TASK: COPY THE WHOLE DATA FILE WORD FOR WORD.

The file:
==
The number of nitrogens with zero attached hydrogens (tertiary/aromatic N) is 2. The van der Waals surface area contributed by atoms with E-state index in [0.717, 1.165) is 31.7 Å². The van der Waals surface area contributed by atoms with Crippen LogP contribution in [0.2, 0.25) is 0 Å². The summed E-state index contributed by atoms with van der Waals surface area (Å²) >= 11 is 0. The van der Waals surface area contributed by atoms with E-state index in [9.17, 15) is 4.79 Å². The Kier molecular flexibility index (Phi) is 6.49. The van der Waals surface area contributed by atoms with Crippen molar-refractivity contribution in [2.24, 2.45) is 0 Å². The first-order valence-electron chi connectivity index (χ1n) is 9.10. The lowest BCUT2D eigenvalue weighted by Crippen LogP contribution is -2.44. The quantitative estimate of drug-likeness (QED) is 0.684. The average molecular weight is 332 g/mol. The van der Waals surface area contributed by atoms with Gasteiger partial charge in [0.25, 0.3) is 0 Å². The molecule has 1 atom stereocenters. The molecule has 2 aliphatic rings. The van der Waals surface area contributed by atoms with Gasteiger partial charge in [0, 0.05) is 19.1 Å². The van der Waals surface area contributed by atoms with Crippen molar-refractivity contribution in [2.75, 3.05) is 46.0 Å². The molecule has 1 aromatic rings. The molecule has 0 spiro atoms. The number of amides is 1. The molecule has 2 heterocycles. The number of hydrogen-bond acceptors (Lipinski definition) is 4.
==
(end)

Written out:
The number of nitrogens with zero attached hydrogens (tertiary/aromatic N) is 2. The van der Waals surface area contributed by atoms with E-state index in [0.717, 1.165) is 31.7 Å². The van der Waals surface area contributed by atoms with Crippen LogP contribution in [0.2, 0.25) is 0 Å². The summed E-state index contributed by atoms with van der Waals surface area (Å²) >= 11 is 0. The van der Waals surface area contributed by atoms with E-state index in [9.17, 15) is 4.79 Å². The Kier molecular flexibility index (Phi) is 6.49. The van der Waals surface area contributed by atoms with Crippen molar-refractivity contribution in [2.24, 2.45) is 0 Å². The first-order valence-electron chi connectivity index (χ1n) is 9.10. The lowest BCUT2D eigenvalue weighted by Crippen LogP contribution is -2.44. The quantitative estimate of drug-likeness (QED) is 0.684. The average molecular weight is 332 g/mol. The van der Waals surface area contributed by atoms with Gasteiger partial charge in [0.25, 0.3) is 0 Å². The molecule has 1 atom stereocenters. The molecule has 2 aliphatic rings. The van der Waals surface area contributed by atoms with Gasteiger partial charge in [0, 0.05) is 19.1 Å². The van der Waals surface area contributed by atoms with Crippen molar-refractivity contribution in [2.75, 3.05) is 46.0 Å². The molecule has 1 aromatic rings. The molecule has 0 spiro atoms. The number of amides is 1. The molecule has 2 heterocycles. The number of hydrogen-bond acceptors (Lipinski definition) is 4.